Innocence & Experience: Voice in Creative Nonfiction
By Sue William Silverman
When I was studying fiction for my MFA degree, one of my teachers told me that “voice is everything.” As true as this is in fiction, it’s equally true in nonfiction. For even though I’m telling my own personal story, the voice I use isn’t my everyday speaking voice. In fact, my observation, both from writing and reading essays and memoirs, is that most writers employ two major voices in their work. I’ve defined these voices by re-imagining phrases originated by William Blake, labeling one a Song (or Voice) of Innocence, the other, a Song (or Voice) of Experience.
The Song (or Voice) of Innocence relates the facts of the experience, the surface subject. It’s the voice that, in effect, says, “first this happened, then this happened, and then this happened.” It reveals the sequence of events, the particulars of your experience, whether in a one-page essay or a full-length book. It’s the innocent “you”—who you were when the events actually occurred.
In my memoir Because I Remember Terror, Father, I Remember You, for example, this voice is characterized as the little girl “me” who is being sexually molested by my father. Because this voice is confused and scared, I/she only knows enough to relate the facts of what happened.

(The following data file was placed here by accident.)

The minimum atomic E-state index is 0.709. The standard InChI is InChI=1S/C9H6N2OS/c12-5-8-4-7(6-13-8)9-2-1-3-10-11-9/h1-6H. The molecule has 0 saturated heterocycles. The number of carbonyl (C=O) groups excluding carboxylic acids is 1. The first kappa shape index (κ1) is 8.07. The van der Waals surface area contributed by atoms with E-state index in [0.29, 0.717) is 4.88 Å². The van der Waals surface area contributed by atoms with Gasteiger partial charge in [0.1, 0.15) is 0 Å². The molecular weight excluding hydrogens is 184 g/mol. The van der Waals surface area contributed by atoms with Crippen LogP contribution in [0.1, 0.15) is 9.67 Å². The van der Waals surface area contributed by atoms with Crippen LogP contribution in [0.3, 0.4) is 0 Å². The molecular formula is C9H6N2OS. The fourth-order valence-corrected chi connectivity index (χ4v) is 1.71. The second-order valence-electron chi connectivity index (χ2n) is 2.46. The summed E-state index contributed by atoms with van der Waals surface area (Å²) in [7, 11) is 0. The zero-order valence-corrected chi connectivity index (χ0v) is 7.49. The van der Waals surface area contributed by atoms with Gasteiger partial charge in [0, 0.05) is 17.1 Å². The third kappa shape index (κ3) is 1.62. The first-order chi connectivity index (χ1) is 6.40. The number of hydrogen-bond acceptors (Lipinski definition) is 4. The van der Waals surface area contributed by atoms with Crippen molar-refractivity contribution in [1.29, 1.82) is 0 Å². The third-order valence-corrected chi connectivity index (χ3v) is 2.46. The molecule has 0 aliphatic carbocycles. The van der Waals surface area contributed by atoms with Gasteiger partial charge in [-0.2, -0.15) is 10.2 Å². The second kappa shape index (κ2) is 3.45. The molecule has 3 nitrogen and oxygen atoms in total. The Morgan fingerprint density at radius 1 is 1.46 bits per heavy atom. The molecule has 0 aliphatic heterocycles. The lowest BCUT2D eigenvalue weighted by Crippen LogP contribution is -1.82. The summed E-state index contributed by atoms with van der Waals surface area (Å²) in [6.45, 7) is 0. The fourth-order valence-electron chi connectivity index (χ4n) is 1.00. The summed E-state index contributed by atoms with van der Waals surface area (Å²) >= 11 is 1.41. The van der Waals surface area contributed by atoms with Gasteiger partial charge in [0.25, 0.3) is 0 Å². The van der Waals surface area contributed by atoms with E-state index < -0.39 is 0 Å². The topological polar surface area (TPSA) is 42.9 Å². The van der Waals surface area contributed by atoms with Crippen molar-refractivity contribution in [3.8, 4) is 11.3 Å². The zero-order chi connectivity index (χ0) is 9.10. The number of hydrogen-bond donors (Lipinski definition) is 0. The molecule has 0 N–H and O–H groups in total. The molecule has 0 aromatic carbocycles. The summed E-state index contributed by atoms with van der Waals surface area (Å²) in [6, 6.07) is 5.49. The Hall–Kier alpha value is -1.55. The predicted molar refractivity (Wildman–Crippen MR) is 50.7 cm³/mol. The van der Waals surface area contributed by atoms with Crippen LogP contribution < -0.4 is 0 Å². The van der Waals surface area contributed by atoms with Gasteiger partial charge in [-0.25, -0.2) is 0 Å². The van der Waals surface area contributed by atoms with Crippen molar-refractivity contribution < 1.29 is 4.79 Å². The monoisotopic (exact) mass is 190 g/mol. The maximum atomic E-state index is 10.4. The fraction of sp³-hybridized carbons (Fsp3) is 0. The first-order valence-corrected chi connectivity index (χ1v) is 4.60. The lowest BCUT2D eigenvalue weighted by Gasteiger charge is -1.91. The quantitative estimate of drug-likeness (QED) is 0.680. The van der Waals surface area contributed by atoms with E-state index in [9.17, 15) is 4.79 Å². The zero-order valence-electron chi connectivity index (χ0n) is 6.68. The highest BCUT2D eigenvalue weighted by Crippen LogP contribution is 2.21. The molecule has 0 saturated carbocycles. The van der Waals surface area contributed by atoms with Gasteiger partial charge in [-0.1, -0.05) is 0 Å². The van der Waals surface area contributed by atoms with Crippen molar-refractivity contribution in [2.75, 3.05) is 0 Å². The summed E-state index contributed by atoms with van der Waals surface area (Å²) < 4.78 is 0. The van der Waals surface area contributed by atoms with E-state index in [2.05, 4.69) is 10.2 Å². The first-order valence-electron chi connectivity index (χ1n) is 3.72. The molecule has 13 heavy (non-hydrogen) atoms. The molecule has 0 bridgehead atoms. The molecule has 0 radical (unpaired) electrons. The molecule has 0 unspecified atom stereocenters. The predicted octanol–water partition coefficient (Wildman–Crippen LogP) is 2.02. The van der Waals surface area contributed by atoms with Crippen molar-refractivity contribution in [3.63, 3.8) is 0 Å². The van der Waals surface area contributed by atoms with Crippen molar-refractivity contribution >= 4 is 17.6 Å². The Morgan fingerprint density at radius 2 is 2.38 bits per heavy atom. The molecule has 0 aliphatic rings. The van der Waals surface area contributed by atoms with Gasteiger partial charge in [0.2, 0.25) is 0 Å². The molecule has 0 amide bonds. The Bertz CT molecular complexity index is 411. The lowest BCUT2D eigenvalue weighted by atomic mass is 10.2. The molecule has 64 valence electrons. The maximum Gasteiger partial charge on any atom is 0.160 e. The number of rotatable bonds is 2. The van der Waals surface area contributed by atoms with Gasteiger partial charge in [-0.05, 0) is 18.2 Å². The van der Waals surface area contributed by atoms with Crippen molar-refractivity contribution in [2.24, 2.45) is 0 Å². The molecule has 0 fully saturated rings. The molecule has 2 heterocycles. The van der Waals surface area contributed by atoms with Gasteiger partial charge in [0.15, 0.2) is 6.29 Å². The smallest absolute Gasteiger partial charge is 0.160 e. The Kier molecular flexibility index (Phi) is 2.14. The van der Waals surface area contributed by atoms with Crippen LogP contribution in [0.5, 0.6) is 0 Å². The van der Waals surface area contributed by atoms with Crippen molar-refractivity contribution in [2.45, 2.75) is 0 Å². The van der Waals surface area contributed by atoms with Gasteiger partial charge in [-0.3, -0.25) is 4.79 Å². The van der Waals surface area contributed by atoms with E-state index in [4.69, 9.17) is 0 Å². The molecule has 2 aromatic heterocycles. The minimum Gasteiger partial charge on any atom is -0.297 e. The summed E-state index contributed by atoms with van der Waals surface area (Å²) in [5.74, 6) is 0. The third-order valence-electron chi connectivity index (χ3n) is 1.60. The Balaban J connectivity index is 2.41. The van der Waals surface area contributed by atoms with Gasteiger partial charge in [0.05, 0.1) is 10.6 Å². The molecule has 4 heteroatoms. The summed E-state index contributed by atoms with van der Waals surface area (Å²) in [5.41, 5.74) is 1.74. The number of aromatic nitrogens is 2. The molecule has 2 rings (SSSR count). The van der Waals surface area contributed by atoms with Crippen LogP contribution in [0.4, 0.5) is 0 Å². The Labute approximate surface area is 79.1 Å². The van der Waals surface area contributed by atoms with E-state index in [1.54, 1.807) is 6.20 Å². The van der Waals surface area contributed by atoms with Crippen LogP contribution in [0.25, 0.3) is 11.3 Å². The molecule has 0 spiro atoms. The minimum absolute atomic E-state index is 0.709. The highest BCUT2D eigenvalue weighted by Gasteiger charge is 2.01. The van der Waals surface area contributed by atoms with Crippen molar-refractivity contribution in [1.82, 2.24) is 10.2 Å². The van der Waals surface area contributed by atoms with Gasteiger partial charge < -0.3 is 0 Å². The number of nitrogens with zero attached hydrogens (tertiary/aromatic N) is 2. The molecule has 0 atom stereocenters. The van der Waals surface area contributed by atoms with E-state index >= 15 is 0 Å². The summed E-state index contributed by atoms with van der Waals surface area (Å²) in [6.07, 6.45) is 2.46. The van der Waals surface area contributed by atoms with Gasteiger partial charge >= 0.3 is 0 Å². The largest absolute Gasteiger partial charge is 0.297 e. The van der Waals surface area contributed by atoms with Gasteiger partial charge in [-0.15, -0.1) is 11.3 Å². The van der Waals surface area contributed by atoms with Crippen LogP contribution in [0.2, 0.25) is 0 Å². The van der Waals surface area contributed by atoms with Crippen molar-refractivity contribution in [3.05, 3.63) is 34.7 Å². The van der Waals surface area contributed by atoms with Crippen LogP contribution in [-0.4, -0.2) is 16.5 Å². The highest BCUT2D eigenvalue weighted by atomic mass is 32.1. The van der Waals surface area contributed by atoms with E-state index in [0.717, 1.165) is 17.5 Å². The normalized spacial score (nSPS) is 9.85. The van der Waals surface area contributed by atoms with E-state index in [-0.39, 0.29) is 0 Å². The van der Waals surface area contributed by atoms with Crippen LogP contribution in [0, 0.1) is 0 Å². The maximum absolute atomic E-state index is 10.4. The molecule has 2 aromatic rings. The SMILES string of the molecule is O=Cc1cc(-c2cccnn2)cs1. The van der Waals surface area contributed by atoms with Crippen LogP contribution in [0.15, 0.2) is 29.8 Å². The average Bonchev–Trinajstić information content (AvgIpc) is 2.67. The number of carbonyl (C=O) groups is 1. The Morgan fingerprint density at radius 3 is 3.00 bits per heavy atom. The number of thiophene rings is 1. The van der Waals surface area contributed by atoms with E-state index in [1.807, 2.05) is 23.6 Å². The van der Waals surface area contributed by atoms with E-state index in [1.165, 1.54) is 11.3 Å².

The Voice of Experience is then twined to this Voice of Innocence, thus adding a more mature author persona. This second narrator establishes the progression of thought in creative nonfiction, allowing the reader to know what the Voice of Innocence, what the facts, mean. By use of irony and metaphor, it interprets the surface subject. This voice, in effect, reflects back on the story, the past, and guides the reader through the maze of the experience. In “Terror, Father,” a simplified example of a Voice-of-Experience sentence could be: “Because my father misloved me, I had no sense of my true self growing up, no language to understand what happened to me.” This reflective narrator would then proceed to develop this idea of identity and language into a metaphor and theme for the entire memoir.